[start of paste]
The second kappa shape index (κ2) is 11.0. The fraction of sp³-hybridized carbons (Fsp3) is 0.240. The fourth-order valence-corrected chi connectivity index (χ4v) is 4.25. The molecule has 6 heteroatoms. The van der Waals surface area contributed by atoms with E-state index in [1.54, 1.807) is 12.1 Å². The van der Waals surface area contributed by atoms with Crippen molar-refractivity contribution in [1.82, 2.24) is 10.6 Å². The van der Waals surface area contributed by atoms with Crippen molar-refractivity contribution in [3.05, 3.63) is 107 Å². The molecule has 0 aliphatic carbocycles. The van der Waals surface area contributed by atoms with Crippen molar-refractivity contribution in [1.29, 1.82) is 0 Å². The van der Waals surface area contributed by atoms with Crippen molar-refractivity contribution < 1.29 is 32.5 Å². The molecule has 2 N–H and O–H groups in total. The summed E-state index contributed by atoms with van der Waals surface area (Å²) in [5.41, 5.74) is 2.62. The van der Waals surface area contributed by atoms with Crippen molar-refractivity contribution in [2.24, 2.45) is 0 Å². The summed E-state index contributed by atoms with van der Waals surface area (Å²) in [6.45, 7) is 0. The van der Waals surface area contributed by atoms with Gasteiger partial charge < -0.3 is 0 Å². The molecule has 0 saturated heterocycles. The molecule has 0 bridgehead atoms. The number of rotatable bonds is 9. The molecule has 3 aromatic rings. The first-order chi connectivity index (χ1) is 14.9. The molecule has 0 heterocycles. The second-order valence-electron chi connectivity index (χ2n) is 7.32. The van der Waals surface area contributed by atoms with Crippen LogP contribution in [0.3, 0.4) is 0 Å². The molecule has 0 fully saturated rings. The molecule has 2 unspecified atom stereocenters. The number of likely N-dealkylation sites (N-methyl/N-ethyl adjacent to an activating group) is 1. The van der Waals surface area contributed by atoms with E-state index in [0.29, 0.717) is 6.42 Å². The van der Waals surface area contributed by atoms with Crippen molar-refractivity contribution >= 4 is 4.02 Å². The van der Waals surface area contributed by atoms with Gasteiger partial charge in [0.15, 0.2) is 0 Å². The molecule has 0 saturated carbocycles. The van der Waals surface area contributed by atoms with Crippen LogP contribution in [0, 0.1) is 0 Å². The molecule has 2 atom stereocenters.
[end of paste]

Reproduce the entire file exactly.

The second kappa shape index (κ2) is 11.0. The fraction of sp³-hybridized carbons (Fsp3) is 0.240. The fourth-order valence-corrected chi connectivity index (χ4v) is 4.25. The molecule has 6 heteroatoms. The van der Waals surface area contributed by atoms with E-state index in [1.54, 1.807) is 12.1 Å². The van der Waals surface area contributed by atoms with Crippen molar-refractivity contribution in [1.82, 2.24) is 10.6 Å². The van der Waals surface area contributed by atoms with Crippen molar-refractivity contribution in [3.05, 3.63) is 107 Å². The molecule has 0 aliphatic carbocycles. The van der Waals surface area contributed by atoms with Crippen molar-refractivity contribution in [1.29, 1.82) is 0 Å². The van der Waals surface area contributed by atoms with Crippen molar-refractivity contribution < 1.29 is 32.5 Å². The molecule has 2 N–H and O–H groups in total. The summed E-state index contributed by atoms with van der Waals surface area (Å²) in [5.41, 5.74) is 2.62. The van der Waals surface area contributed by atoms with Crippen molar-refractivity contribution in [2.24, 2.45) is 0 Å². The summed E-state index contributed by atoms with van der Waals surface area (Å²) in [6.45, 7) is 0. The van der Waals surface area contributed by atoms with Gasteiger partial charge < -0.3 is 0 Å². The molecule has 0 saturated heterocycles. The molecule has 0 bridgehead atoms. The number of rotatable bonds is 9. The molecule has 3 aromatic rings. The first-order chi connectivity index (χ1) is 14.9. The molecule has 0 heterocycles. The second-order valence-electron chi connectivity index (χ2n) is 7.32. The van der Waals surface area contributed by atoms with Crippen LogP contribution in [0.3, 0.4) is 0 Å². The molecule has 0 fully saturated rings. The molecule has 2 unspecified atom stereocenters. The number of likely N-dealkylation sites (N-methyl/N-ethyl adjacent to an activating group) is 1. The van der Waals surface area contributed by atoms with E-state index in [0.29, 0.717) is 6.42 Å². The van der Waals surface area contributed by atoms with Crippen molar-refractivity contribution >= 4 is 4.02 Å². The van der Waals surface area contributed by atoms with Gasteiger partial charge in [0.15, 0.2) is 0 Å². The molecule has 0 saturated carbocycles. The van der Waals surface area contributed by atoms with Crippen LogP contribution in [0, 0.1) is 0 Å². The molecule has 2 atom stereocenters.